It's nice, I suppose, to know that Dwight turned into a decent and wise boss who gave Jim and Pam a generous severance. But it also rings profoundly false. It's nice to know that Pam finally agreed to let Jim join Darryl at Athlete in Austin, but it also feels like it was the obvious setup for a finale, which it was.
Daniels and the rest of this wonderful cast and crew almost certainly knew that no matter what they did, the finale is a fraught and perilous enterprise, where someone -- usually an ill-natured critic -- will find something to bitch about. But as the years roll by, I do often look back at the conclusion of "The Sopranos"for the genius that it was. Fade to black: Let viewers draw their own conclusions -- let them fill the void if they so choose. Great television isn't or shouldn't be about putting a nice bow on a package, so everyone can go to bed happy, satisfied, and have their expectations fulfilled. "The Sopranos" and David Chase, to his ultimate credit, refused to give them that, knowing that it would reorder all that had come before, and in some way establish what the entire show had been about all along. Should "The Office" have faded to black -- almost like you had turned off the show that these wonderful characters had starred in for nine years -- with inconclusive ends to Pam and Jim's story, and Dwight still being Dwight, and so on?
It's already been done but it would have also been the better way to finish this journey, recognizing that it was never about "happy endings" in the first place, but, to paraphrase the Greatful Dead, the long strange trip we are all on.
CW's big "The Vampire Diaries" spin-off - "The Originals,"- with Joseph Morgan, Daniel Gillies, Claire Holt et al - will land Tuesdays at 8, the network announced this morning. Also: A historic "period" drama will join the lineup. Historic? Period? On the CW?! Don't worry - historic and highly hormonal teens will be involved.
In other CW news...viewers...Read more »
"Under the Dome," one of the events of our TV summer, arrives June 24 on CBS, but the trailer arrives right now. Check it out. I think this'll be good - who doesn't love anything by Stephen King (this was adapted from the 2009 novel)? - but I simply can't help but think of "The Simpsons Movie" whenever I think of this...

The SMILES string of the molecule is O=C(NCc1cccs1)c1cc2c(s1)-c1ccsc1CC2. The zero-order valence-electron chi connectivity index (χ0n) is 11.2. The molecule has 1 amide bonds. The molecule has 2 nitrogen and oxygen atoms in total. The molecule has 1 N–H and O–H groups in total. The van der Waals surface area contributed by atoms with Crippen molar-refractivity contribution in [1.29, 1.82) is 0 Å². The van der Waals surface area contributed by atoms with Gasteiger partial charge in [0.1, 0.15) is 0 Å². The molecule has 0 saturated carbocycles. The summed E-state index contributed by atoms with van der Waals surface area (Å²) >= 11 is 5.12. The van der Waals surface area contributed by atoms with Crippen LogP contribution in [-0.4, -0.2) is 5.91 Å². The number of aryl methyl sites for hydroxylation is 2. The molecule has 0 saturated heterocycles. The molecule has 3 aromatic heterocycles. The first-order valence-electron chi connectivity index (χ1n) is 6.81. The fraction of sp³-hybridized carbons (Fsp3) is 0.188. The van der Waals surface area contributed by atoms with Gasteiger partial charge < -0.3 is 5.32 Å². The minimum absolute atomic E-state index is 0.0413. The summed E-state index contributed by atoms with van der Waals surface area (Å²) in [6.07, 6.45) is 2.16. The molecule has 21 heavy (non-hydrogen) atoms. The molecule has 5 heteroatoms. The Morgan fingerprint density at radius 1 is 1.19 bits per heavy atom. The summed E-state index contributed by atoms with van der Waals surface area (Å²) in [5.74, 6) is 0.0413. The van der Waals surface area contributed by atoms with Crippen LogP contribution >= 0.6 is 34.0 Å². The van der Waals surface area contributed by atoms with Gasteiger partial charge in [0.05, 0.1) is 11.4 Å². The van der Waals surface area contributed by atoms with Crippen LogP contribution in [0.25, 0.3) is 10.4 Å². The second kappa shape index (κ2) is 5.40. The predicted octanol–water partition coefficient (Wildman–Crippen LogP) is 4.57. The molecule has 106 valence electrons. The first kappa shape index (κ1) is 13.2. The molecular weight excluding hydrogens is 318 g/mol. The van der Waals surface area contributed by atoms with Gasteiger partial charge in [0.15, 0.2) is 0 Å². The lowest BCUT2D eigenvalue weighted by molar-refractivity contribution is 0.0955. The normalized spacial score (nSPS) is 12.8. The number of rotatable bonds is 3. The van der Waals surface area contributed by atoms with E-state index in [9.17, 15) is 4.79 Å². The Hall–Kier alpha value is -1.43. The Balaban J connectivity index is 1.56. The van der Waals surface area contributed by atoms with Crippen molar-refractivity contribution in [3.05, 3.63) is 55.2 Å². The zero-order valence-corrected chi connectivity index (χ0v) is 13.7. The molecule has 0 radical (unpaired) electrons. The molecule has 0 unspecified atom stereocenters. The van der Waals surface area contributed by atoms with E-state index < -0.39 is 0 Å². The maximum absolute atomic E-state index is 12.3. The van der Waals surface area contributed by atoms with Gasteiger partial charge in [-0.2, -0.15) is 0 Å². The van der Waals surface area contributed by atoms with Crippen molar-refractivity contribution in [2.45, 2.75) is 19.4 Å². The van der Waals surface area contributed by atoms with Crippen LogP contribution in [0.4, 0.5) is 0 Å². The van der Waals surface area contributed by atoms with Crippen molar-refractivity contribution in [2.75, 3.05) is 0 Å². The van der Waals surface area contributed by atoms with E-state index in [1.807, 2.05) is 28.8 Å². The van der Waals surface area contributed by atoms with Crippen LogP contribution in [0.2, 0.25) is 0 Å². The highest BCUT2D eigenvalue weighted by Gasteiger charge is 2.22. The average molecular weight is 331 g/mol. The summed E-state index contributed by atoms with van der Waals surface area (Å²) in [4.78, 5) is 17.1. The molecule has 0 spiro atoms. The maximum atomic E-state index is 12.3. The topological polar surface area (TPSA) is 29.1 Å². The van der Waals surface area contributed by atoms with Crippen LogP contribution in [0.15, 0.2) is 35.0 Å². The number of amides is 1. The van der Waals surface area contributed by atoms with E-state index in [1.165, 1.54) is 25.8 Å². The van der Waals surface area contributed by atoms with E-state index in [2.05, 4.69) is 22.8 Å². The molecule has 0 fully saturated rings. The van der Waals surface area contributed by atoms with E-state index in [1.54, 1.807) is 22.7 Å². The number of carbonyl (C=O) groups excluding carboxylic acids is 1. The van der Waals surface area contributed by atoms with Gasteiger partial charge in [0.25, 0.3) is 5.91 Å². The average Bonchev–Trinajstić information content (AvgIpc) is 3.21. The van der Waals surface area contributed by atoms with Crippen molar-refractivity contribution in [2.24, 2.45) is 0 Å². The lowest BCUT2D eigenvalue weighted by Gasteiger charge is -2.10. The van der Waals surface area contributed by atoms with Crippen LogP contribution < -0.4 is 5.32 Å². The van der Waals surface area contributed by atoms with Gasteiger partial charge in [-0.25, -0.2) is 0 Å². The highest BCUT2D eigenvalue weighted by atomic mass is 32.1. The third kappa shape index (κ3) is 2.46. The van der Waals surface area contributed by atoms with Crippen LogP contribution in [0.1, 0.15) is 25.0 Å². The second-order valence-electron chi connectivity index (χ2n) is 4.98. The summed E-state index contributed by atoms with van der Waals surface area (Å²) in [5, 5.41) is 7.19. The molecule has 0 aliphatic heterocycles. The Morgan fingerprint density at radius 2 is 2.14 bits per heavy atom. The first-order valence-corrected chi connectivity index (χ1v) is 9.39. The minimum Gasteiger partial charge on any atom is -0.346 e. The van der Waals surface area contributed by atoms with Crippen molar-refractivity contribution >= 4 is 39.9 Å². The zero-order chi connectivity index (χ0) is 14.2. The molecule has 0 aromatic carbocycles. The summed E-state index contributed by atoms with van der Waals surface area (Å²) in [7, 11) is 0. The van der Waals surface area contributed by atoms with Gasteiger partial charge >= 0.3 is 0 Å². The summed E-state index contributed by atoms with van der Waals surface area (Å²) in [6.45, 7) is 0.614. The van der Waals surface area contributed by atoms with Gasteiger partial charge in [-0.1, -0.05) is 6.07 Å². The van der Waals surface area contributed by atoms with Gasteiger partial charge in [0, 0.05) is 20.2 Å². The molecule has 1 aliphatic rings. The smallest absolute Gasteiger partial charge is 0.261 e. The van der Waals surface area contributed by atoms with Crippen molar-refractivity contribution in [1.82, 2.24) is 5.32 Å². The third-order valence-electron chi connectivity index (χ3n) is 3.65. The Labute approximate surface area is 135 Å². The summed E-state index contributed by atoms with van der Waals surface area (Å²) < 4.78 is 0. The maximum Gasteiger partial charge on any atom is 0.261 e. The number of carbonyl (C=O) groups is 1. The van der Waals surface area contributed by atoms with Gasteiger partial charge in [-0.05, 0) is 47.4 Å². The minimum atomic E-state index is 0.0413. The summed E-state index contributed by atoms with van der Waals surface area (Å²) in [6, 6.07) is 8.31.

USA has ordered a handful of comedies, to bow in 2014. That's a first for the network which has long ceded the sitcom to rivals like TNT or FX. There are three - or two, and a pilot order. Quickly, they are: "Sirens," from Denis Leary (not starring) and Bob Fisher; about EMS crews in Chicago; "Playing House,' with Lennon Parham and Jessica St. Clair, about two close pals who rediscover their friendship; and an order for "Love is Dead," a rom-com about a company that breaks up romances... Why comedies and why now? Because "Modern Family" reruns will air on USA starting Sept. 24, and obviously USA is looking for companions...
And so it has come to the end, as it must for all good things. The end: "The Office" wraps nine seasons tonight, and some of us are wistful, some of us could care less, and some of us stopped watching years ago. I fall squarely in the wistful camp, and this morning offer this random collection of "what I'll miss the most" thoughts about the show. For the purposes...Read more »
And here they are...CBS's newcomers. Mostly comedies...
Reason # 749 in the ongoing list of "Why Covering TV can be both Strange And Exhilarating and Vaguely Disturbing, All at the Same Time": Ozzy Osbourne just might do a cameo some day on a CBS crime procedural.
And it's happened! Ozzy Osbourne will do a cameo on tonight's "CSI." Amazing, and we do have a brand new clip. Needless to say, tonight's "CSI" finale is not one to miss . . . Ozzy is in the house.
Quick overview of this cliffhanger: D.B. (Ted Danson) and team must go undercover, and by undercover we mean a Black Sabbath concert.
ABC yesterday revealed to the world its fall lineup and right now TVZone reveals to the world a few clips from said lineup. It's always fun to watch these, if only to get an instant vibe about what will work and what will not.
This is not necessarily a surefire way of determining winners — if memory serves, the "Modern Family" tease underwhelmed years ago — but the indication is...Read more »